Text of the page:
It”s like hockey but with brooms. So goes the poor man”s explanation of broomball. But in reality, it”s so much more. Broomball is a fun, fast paced game which lets you enjoy many of hockey”s pleasures without having to learn to skate.

Getting started playing broomball is pretty simple. Most people just wear their tennis shoes, although more experienced players often wear special shoes with additional gripping to help them maneuver better on the ice. Brooms can come in all shapes and sizes, but the most effective combines the head of a broom with the body of a hockey stick for a powerful shooting weapon.

The game plays out very similar to hockey with goals set up on each end of the ice (they are usually taller and wider than a standard hockey goal) with the object being to put the ball past the goalie and into the net. The game is played with a hard rubber ball that is slightly larger than a baseball.

Moving around on the ice can be a little tricky at first and will likely result in a few nasty spills. Even those who are experienced skaters will find the transition to wearing shoes on the ice a difficult one. The initial slipping and sliding will result in some frustrating moments while you”re getting accustomed to the playing surface. Because of this and the high intensity level of the game, it”s wise to put on as many pads as you can while you play. Elbow pads, knee pads and even shin guards from your soccer glory days should save you at least a few bumps and bruises.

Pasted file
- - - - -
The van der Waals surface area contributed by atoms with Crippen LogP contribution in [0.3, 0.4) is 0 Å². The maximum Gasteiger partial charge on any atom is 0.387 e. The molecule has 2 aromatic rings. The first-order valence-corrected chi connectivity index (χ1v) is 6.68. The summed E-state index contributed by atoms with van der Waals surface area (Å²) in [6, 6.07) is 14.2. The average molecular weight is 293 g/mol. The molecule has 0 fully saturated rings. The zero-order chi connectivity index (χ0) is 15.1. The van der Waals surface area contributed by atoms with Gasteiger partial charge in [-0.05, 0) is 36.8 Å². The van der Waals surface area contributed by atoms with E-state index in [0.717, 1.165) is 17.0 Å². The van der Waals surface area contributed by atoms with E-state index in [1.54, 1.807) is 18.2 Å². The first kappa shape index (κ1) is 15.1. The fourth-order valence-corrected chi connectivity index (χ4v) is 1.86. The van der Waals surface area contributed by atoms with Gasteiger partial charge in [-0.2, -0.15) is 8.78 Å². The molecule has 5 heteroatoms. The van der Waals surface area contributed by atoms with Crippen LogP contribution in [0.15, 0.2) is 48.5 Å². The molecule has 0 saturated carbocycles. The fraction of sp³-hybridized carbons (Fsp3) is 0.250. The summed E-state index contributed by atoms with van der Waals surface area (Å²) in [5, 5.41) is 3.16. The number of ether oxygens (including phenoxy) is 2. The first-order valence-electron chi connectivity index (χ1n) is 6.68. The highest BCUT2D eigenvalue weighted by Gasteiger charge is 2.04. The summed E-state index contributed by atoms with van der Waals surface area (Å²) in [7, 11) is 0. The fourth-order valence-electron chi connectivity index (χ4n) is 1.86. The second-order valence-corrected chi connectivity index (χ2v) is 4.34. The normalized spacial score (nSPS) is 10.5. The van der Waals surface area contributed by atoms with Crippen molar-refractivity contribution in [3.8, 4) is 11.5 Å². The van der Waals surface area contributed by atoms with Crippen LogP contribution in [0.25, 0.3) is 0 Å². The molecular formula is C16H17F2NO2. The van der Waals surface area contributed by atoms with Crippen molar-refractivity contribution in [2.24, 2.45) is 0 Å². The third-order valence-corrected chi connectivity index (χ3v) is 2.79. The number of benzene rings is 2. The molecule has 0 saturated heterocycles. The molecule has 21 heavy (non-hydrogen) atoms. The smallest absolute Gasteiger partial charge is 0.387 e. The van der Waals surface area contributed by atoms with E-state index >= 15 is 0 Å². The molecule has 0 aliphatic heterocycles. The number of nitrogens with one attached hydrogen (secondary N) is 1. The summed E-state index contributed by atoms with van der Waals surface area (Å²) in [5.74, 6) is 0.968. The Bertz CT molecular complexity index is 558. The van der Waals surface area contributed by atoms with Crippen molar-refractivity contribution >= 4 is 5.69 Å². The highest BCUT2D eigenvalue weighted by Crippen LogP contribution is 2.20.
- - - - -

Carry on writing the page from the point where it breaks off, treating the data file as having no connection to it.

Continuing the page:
One of the trickiest parts of broomball is finding free ice to play the game on. Because broomball takes up so much space, it”s not practical to attempt to play at a free skate or open ice time. Students can, however, participate in a league twice a year through the Intramural Sports department.

Love for broomball has also lead to the formation of the University Broomball club, a group of 15 players who play the game on the club sports level. The club was founded by people who enjoyed playing Intramural broomball but felt that the season was too short and wanted a chance to play the game more often.

Members of the club, which was started last school year, have traveled across the country to play tournaments in Minnesota, New York and Ohio. The club is open to anyone and according to its president, Engineering junior Adam Wilson, the appeal of broomball is universal.

“Broomball is so great because anyone can play. With a little bit of practice you can be one of the best at the sport. It”s also so great because once people play, they are hooked,” Wilson said.

So why not saw off one of your mother”s brooms, take to the ice and give broomball a try? You might be bruised but you won”t be disappointed.

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